Federer holds off Kohlschreiber


Originally published on: 26/02/10 12:37

This time his victim was German Philipp Kohlschreiber, who battled defiantly on Centre Court but still went down to a 6-3 6-2 6-7 (5/7) 6-1 defeat.

Federer, who now plays Robin Soderling in the fourth round, the man he beat in the French Open final, said: “It has been a good first week. I thought this was my best match of the tournament even though I lost a set. It’s fine as long as you come through without losing too much energy.”

He added: “It will be nice to have Saturday and Sunday off and get rid of the pressure for a day or so. I felt a lot of pressure two years ago but I feel relaxed now. It’s going to be an exciting second week.”

Federer looked in superb form but Kohlschreiber to his credit dug in, stepped up the aggression and managed to break serve in the next game and when the German won the next too, it looked as if Federer might have lost momentum.

It was not to be, Federer staying solid, but there was a brief glimpse of frustration from the Swiss at the start of the second set when his groundstroke landed flush on the line only to be called out by the line judge.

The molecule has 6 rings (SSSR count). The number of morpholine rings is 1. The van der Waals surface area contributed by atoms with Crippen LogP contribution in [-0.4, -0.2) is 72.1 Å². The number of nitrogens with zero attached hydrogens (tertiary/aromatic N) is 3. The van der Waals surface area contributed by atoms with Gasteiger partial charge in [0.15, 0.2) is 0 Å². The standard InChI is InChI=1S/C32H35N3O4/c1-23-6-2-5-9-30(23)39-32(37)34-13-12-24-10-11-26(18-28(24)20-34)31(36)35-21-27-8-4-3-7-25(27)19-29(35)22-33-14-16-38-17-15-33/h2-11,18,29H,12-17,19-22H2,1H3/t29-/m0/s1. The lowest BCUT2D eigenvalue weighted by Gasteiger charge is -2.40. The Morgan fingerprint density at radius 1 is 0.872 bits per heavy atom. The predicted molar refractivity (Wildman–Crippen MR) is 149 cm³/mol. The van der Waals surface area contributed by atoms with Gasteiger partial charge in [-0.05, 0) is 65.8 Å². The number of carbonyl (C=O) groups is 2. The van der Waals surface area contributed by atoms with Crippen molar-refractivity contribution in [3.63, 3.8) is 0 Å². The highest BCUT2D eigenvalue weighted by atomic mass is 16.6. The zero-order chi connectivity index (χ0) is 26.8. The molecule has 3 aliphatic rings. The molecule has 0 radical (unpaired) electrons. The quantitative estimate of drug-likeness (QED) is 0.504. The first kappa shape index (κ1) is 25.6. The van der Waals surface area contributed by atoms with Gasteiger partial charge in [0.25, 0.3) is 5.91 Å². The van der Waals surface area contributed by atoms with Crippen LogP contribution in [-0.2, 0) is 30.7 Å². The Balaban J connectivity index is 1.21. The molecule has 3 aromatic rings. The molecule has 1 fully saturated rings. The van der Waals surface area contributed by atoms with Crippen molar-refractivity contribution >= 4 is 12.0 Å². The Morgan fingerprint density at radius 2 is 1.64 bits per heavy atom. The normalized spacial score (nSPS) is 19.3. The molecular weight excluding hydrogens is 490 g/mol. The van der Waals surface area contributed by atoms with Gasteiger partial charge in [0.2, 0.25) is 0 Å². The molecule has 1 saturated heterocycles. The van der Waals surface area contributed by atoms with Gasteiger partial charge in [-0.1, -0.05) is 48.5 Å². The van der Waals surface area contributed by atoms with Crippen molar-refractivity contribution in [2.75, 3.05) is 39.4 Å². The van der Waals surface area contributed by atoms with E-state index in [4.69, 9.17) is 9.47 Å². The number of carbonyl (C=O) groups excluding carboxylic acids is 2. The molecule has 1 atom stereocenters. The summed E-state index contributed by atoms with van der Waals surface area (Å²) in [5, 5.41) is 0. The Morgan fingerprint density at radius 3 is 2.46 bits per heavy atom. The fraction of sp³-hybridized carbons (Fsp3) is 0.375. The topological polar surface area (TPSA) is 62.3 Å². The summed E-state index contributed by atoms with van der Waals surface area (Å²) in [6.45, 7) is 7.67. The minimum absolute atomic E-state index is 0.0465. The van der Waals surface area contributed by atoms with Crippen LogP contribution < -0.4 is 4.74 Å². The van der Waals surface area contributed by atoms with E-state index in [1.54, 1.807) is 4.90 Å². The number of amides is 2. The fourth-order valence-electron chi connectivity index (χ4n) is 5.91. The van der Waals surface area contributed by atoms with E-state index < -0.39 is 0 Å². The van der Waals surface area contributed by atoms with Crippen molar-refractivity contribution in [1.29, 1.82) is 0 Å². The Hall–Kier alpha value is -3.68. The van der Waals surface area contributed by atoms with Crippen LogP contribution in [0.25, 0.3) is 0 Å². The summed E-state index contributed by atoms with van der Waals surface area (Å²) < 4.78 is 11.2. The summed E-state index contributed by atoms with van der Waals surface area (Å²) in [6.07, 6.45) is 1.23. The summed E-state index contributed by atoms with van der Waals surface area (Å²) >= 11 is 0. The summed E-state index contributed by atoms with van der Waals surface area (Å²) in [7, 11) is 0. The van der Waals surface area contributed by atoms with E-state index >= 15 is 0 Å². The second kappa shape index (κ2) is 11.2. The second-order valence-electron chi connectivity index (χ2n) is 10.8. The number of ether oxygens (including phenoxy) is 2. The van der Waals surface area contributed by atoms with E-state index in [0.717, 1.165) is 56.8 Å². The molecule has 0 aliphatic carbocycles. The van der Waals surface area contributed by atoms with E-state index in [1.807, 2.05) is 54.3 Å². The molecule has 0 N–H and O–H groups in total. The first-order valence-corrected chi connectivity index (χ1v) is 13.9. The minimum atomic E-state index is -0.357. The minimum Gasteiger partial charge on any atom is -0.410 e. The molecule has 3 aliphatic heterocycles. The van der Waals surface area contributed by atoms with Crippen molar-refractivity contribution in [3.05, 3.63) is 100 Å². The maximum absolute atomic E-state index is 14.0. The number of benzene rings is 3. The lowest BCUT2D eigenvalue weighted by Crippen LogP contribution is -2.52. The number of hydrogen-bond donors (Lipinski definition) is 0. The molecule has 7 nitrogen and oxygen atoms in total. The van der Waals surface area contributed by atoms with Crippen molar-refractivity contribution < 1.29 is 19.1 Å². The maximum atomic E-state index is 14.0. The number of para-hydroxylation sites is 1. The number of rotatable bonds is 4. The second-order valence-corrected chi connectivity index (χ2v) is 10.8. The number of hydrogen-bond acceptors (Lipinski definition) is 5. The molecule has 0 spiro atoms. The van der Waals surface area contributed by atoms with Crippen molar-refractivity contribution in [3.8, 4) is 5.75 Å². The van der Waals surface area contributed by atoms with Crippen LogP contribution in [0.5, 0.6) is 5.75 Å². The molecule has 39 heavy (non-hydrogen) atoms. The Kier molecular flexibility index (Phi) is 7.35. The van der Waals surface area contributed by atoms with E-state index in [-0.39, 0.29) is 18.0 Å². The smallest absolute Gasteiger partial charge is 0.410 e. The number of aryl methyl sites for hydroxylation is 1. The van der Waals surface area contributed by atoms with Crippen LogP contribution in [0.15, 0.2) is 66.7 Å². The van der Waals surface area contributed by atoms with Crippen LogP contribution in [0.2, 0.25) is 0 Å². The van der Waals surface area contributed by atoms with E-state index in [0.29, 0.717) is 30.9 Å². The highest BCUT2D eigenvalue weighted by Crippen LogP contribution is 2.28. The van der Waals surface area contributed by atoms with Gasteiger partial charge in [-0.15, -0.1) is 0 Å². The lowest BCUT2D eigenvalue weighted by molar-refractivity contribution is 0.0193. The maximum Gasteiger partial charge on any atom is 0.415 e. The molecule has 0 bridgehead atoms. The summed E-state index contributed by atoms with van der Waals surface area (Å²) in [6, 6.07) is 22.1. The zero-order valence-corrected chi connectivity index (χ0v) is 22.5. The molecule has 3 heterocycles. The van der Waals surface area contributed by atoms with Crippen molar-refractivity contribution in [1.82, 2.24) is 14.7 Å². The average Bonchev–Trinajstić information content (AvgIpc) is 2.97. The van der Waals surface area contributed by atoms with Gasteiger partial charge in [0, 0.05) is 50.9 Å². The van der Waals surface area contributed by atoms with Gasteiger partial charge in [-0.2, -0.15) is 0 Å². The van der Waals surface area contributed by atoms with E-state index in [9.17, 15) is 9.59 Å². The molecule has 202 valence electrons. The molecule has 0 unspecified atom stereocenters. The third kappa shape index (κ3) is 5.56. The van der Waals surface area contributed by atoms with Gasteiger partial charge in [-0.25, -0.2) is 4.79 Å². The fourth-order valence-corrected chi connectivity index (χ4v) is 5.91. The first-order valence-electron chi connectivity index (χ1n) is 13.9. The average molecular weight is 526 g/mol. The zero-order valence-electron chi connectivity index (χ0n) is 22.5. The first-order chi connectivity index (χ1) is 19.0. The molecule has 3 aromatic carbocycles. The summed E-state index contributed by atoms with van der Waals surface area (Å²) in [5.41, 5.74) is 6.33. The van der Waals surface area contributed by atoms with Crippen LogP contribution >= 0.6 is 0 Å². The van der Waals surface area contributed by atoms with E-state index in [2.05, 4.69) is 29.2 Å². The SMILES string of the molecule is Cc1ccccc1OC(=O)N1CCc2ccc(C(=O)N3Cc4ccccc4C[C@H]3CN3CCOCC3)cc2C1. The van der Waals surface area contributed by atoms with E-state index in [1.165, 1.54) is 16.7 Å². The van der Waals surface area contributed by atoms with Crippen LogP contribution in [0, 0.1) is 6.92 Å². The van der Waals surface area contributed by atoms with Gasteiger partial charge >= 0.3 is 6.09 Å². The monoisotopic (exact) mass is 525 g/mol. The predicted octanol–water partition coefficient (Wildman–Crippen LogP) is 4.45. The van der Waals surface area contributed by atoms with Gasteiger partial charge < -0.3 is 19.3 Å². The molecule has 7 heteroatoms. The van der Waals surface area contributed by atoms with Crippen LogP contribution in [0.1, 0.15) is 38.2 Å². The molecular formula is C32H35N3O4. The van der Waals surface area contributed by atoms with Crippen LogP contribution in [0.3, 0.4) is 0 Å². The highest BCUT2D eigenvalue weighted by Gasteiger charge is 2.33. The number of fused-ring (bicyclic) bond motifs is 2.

Federer threw his arms wide, appealed and Hawkeye confirmed the great man’s eyesight to be somewhat keener than the official’s. He went on to break the Kohlschreiber serve and the match at that stage was beginning to take on the air of a training stint. Another break of serve in the fifth game ended the set as a contest.

The third set was the best of the match, at last the contest was competitive with Kohlschreiber digging in after once more losing his serve in the first game.

The rallies became heavier and longer and Kohlschreiber gained more joy at the net, reclaiming the break of serve in the eighth game. He took the set to a tie-break which he won when Federer pushed an easy forehand just wide.

A murmur went round Centre Court as Federer, for the first time this tournament, looked fallible. It did not last long, Kohlschreiber again losing his first service game of the set and with it the initiative.


Tim Farthing, Tennishead Editorial Director & Owner, has been a huge tennis fan his whole life. He's a tennis journalist and entrepreneur as well as playing tennis to a national standard. He also helps manage his local club and volunteers for his local tennis organisation. He's a specialist in content about the administration of professional tennis and tennis coaching for all levels.